Small Group Reading

Regular small group reading sessions are an essential part of the Little Learners Love Literacy® weekly plans, following our explicit teaching approach of revise - teach - practise - apply - assess. Using decodable books such as Pip and Tim, The Wiz Kids and Little Learners, Big World Nonfiction in small group sessions allows children to apply their phonics knowledge, whilst you guide them towards mastery and independence. 

On this page you will find information and tips to help you get started with small group reading in the classroom. Please contact the Little Learners team if you need any further support with your decodable books, or register for a free webinar.

Frequently asked questions ....

Not sure about decodable books? Find more FAQs and support here.

Planning small group reading

The Little Learners decodable books include notes and question prompts at the back of the book to support teachers and minimise time spent on planning and preparation. But there are some things you should do prior to your sessions in order to make the most of it …

  • Plan your groups of children based on instructional need and then select the right book for your group’s needs. Groupings should not stay the same all year - they should be fluid and change based on student needs. All Little Learners decodable books fit into the Seven Stages sequence and have notes in the back which summarise the teaching focus, making it simple to find the right book for your group.
  • Read the book yourself before you run an SGR session. Taking time to do this will make a huge difference – if you are familiar with the content, you can better prepare children before they start to read. For example, do they have any vocabulary or content knowledge gaps which might stop them from comprehending, or are there any tricky words you might want to pre-teach before you begin?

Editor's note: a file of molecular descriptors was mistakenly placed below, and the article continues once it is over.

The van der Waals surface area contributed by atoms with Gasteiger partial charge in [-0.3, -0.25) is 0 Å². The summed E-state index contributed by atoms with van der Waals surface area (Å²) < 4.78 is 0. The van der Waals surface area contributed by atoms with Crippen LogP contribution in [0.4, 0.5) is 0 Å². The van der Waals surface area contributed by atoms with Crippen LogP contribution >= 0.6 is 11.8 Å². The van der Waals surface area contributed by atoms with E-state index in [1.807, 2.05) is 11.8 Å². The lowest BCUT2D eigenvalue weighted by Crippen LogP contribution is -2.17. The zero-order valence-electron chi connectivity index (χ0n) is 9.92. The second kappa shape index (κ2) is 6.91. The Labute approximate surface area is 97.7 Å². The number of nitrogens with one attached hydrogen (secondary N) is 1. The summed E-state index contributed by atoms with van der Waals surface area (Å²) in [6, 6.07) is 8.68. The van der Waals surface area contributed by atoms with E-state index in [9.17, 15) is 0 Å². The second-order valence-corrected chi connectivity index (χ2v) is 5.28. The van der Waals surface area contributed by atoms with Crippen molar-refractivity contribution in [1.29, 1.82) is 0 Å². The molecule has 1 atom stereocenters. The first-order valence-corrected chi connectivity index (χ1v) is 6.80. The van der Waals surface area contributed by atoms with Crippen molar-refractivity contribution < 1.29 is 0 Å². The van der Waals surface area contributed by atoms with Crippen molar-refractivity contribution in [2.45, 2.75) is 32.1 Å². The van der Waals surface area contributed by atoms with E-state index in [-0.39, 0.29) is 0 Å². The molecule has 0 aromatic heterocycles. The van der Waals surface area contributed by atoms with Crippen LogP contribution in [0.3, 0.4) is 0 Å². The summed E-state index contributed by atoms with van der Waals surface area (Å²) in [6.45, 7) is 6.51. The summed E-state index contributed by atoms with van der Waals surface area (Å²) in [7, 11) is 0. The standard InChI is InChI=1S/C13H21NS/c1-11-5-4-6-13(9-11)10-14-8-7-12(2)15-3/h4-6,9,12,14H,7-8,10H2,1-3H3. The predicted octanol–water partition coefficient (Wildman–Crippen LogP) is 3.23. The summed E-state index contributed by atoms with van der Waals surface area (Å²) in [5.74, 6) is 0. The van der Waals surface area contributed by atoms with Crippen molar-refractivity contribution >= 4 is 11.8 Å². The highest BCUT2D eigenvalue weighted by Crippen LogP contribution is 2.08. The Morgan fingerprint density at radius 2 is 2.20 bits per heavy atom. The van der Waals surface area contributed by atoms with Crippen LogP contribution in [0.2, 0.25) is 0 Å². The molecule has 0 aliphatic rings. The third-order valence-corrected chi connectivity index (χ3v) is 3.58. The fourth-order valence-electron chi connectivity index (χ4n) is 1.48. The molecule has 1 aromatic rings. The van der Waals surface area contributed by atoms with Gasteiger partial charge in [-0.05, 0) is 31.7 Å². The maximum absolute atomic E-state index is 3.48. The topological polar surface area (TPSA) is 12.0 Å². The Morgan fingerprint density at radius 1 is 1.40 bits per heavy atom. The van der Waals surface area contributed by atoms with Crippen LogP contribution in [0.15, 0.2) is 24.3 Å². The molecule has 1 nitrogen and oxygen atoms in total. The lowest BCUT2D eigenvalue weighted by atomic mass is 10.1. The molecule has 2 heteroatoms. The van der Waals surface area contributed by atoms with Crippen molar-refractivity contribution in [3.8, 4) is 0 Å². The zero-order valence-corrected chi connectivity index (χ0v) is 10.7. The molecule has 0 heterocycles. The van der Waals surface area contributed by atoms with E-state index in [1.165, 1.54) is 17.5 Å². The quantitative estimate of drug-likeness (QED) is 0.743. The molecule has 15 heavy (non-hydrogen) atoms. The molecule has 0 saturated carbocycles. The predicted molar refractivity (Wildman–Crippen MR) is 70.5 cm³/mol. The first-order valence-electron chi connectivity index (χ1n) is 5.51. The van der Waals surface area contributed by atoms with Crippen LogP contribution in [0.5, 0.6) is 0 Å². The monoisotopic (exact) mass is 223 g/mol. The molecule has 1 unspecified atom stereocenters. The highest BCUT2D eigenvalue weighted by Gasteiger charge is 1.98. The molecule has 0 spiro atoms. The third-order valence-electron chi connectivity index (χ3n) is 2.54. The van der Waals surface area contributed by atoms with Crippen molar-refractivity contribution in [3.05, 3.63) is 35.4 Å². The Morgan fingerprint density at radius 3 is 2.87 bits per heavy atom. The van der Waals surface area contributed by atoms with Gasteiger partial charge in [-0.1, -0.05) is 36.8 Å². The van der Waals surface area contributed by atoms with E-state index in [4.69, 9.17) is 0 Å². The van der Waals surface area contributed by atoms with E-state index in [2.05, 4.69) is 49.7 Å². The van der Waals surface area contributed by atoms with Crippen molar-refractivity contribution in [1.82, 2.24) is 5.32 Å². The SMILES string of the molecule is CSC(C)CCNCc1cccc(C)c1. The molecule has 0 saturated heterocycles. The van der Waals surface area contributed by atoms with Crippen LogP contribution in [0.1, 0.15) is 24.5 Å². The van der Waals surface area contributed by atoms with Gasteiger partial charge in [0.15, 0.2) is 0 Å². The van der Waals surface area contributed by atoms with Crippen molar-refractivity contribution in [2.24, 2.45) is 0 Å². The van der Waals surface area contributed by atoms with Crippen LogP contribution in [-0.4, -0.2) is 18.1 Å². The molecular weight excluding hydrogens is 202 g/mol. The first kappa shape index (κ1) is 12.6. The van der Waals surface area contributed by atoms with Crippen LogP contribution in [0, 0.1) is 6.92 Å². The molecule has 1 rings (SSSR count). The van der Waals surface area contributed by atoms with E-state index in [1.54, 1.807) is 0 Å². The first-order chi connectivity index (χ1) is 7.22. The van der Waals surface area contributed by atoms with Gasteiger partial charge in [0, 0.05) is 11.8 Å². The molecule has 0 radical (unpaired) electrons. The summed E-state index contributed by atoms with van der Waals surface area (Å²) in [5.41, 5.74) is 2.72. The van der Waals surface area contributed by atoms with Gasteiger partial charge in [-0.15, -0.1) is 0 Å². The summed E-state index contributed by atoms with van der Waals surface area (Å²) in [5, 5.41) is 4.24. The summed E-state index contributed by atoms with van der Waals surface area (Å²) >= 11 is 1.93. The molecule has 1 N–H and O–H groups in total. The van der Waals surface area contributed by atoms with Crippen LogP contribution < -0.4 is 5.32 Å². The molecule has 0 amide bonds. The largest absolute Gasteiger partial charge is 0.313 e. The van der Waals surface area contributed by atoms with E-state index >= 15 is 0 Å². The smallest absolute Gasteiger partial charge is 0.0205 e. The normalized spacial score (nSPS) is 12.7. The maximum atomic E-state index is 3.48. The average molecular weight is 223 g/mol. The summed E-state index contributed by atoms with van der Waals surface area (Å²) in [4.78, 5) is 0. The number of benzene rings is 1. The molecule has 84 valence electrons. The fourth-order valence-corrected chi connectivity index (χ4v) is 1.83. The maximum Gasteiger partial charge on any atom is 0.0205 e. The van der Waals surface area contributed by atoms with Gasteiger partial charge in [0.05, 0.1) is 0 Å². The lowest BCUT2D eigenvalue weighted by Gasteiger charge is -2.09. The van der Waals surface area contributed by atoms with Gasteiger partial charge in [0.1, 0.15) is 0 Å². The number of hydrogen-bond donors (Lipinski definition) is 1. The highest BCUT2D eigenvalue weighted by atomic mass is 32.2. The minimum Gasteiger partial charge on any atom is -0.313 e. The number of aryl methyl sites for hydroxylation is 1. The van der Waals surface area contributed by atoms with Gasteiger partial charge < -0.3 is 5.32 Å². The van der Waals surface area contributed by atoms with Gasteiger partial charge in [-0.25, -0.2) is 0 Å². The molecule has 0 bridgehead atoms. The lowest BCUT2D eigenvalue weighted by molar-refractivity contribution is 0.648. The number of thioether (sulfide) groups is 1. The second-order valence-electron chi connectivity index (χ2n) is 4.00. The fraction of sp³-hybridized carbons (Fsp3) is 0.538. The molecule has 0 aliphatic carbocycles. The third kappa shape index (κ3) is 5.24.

• Plan your timetable - plan an SGR session into your daily schedule, at the same time every day of the week. You'll need to give your group your full attention, so plan ahead to minimise interruptions by making sure the rest of your class are be occupied with meaningful independent and/or partner work (see below). How long should a session last? Depending on the age group – 10-20 mins. Extend to 30mins at the higher stages.
  • Organise your resources so they are ready to grab and go.

What resources do you need?
Multiple copies of the decodable text - 1 copy for each child and one for the teacher.
Optional:
• Speed Sounds and Chants Mini Set
• Printed Heart Words flashcards
• Mini whiteboard, pen and eraser for teacher
• Character cards for fiction (fiction)
• Small group reading notes (nonfiction)
• Speed words sheet (nonfiction)
Find some of these resources in the Free Downloads section of our website.